Two intellectuals to whose work I have devoted many an hour are fighting. Noam Chomsky called Slavoj Zizek an irrational irrelevance. Slavoj Zizek said he admired Chomsky, but that Chomsky is naive about his own ideological biases. Noam Chomsky thinks that Slavoj Zizek is a slave to meaningless linguistic posing, Zizek that Chomsky is a slave to objective rationality.
I should have seen this coming. Zizek once told one of those stories/jokes/parables about a man who lost his keys in a ditch during the night, but was looking for them under a street light yards away from where he lost them. When asked why he was looking there, he said that this was the only place with light. Zizek told this story as a critique of ideology. I heard Chomsky tell the same story, only approvingly. The signs of a struggle were there all along.
Personally, I think the differences can be worked out. These two are not so unlike each other, after all (though perhaps that is part of the problem). This brilliant passage from Zizek's The Desert of the Real is surely one which Chomsky would offer a hearty "Amen!" to if he were a Pentecostal. Indeed, you could be forgiven for thinking that Chomsky himself is its author. It was written in the aftermath of 9-11:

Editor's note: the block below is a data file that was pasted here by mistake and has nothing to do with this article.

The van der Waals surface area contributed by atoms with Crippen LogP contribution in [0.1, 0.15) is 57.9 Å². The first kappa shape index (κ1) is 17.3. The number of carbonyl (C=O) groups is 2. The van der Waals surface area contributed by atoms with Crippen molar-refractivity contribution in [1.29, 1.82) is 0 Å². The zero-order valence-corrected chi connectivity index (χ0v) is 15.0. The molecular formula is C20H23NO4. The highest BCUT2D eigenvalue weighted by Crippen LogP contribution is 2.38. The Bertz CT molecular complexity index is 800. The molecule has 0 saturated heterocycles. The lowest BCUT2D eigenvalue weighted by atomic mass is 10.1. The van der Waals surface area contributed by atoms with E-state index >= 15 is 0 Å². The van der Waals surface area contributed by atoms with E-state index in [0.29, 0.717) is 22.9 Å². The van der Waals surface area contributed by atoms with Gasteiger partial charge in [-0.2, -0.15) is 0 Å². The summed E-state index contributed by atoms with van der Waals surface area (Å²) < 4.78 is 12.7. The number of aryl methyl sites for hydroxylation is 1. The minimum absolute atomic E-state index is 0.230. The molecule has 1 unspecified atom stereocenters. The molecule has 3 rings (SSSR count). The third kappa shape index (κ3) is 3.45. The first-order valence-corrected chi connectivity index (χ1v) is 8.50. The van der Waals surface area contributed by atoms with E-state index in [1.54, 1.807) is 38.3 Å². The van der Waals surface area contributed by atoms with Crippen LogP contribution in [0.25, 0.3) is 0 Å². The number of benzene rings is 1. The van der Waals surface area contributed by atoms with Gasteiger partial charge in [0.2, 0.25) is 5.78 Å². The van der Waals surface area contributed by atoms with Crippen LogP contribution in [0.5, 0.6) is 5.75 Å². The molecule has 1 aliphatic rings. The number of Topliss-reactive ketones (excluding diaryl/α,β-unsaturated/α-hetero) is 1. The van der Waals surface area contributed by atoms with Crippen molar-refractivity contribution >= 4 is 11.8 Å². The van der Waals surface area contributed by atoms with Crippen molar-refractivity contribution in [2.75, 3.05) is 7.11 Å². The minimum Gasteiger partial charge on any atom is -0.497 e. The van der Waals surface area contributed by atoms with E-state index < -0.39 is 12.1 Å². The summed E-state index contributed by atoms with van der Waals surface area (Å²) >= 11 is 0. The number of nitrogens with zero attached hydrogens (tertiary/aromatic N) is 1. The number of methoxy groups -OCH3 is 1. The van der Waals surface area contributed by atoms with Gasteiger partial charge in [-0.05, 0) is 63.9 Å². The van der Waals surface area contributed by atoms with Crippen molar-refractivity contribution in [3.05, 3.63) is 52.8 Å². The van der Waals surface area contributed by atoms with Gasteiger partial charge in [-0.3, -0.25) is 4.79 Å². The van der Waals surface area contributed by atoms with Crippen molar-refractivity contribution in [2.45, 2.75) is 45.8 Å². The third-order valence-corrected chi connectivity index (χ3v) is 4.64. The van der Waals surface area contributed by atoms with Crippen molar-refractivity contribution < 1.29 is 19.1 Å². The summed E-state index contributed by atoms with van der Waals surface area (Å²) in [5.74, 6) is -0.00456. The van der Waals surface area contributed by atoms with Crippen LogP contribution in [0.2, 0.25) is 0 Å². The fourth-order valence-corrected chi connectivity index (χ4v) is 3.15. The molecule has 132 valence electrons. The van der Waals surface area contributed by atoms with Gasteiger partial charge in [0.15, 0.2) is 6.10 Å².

[W]hile the number of victims - 3,000 - is repeated all the time, it is surprising how little of the actual carnage we see - no dismembered bodies, no blood, no desperate faces of dying people . . . in clear contrast to reporting on Third World catastrophes, where the whole point is to produce a scoop of some gruesome detail: Somalis dying of hunger, raped Bosnian women~ men with their throats cut. These shots are always accompanied by an advance warning that 'some of the images you will see are extremely graphic and may upset children'- a warning which we never heard in the reports on the WTC collapse. Is this not yet further proof of how, even in this tragic moment, the distance which separates Us from Them, from their reality, is maintained: the real horror happens there, not here?
For Somalis and Bosnians, read "Syrians" today.